The Bears don’t have Martellus Bennett, Matt Forte or Brandon Marshall, but they do have talent that is badly underperforming. With Hoyer under center, the Bears’ offense will have to go from one that relies on the quarterback to one that tries to hide the quarterback. The end result should be getting the ball into the hands of guys like Alshon Jeffery, Eddie Royal and Kevin White.

I’m most interested to see what happens with White. We saw White practice well in Cleveland in the final preseason game with Hoyer delivering the ball and Hoyer looked White’s way several times on Monday. My biggest critique of Cutler to this point in the season is that he has largely ignored White — Cutler missed him open several times Monday — but Hoyer is going to try to get him the ball.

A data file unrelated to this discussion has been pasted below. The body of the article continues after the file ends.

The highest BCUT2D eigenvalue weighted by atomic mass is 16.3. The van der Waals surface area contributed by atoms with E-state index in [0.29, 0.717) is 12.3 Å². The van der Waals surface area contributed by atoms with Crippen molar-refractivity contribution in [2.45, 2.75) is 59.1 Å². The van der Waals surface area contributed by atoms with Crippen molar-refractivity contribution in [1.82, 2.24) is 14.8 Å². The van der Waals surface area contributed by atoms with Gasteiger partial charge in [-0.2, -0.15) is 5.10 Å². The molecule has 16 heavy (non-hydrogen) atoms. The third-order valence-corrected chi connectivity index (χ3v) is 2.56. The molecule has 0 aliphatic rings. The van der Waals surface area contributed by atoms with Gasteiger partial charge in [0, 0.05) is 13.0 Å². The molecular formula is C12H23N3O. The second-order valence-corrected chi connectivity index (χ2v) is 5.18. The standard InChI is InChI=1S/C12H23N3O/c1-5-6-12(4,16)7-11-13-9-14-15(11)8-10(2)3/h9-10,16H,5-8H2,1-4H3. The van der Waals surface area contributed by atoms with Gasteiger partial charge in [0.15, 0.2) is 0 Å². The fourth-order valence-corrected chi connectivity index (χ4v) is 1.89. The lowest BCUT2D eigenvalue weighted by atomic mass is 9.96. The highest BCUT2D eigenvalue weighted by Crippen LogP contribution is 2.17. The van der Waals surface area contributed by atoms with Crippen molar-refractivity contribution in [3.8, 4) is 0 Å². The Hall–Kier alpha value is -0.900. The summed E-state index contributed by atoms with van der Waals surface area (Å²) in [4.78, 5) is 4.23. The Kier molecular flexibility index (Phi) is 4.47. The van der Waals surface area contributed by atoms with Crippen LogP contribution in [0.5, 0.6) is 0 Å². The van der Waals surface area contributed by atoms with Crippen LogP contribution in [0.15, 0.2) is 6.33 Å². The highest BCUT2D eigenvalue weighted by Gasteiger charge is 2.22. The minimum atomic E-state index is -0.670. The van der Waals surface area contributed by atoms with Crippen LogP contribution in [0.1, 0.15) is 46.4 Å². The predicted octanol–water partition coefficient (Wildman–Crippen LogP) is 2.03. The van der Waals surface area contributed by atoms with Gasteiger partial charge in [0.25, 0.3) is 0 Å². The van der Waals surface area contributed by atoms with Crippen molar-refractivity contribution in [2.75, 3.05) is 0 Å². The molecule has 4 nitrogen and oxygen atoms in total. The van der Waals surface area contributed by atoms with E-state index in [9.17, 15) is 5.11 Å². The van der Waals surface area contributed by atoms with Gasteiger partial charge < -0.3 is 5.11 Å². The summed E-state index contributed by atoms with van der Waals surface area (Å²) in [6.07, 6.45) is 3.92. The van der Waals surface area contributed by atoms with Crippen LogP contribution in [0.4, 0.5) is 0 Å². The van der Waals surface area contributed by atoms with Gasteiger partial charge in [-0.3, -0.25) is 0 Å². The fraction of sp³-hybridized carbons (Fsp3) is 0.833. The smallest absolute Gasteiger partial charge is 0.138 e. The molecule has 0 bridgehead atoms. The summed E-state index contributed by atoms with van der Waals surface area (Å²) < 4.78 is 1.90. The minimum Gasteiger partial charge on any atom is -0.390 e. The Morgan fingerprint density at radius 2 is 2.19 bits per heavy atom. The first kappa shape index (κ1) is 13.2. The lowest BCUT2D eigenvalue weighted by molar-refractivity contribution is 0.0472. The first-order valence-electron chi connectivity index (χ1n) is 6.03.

Hoyer isn’t as bad as people like to think. He was horrendous in the playoffs last year, but he’s also a large part of the reason why the Texans got there. They replaced him with Brock Osweiler, but there’s no evidence that Osweiler is better.

There’s no question everyone on the team will need to play better. If they’re going to be competitive the rest of this season, they need everyone to step up like they did in 2013. They have talent, they just need to play up to it. I don’t know if they can, but Hoyer is at least good enough to find out.

Of course, if they don’t step up, Hoyer isn’t good enough to win games by himself. In that case, they’ll be picking very high in the draft again and I hope Ryan Pace leans on his good friend Sean Payton to help him evaluate quarterbacks.

Give Howard The Rock

I don’t put much stock in preseason so I hesitated to say Jordan Howard should compete with Jeremy Langford at that point, but I’m really starting to think Howard is their best back.

Howard was decisive, powerful, quick and faster than advertised in the preseason. But it was the preseason. We only saw glimpses of him last week, but we saw those same traits. Meanwhile, the fears I had with Langford after last season appear to be coming true. He just doesn’t seem like he can create offense by himself.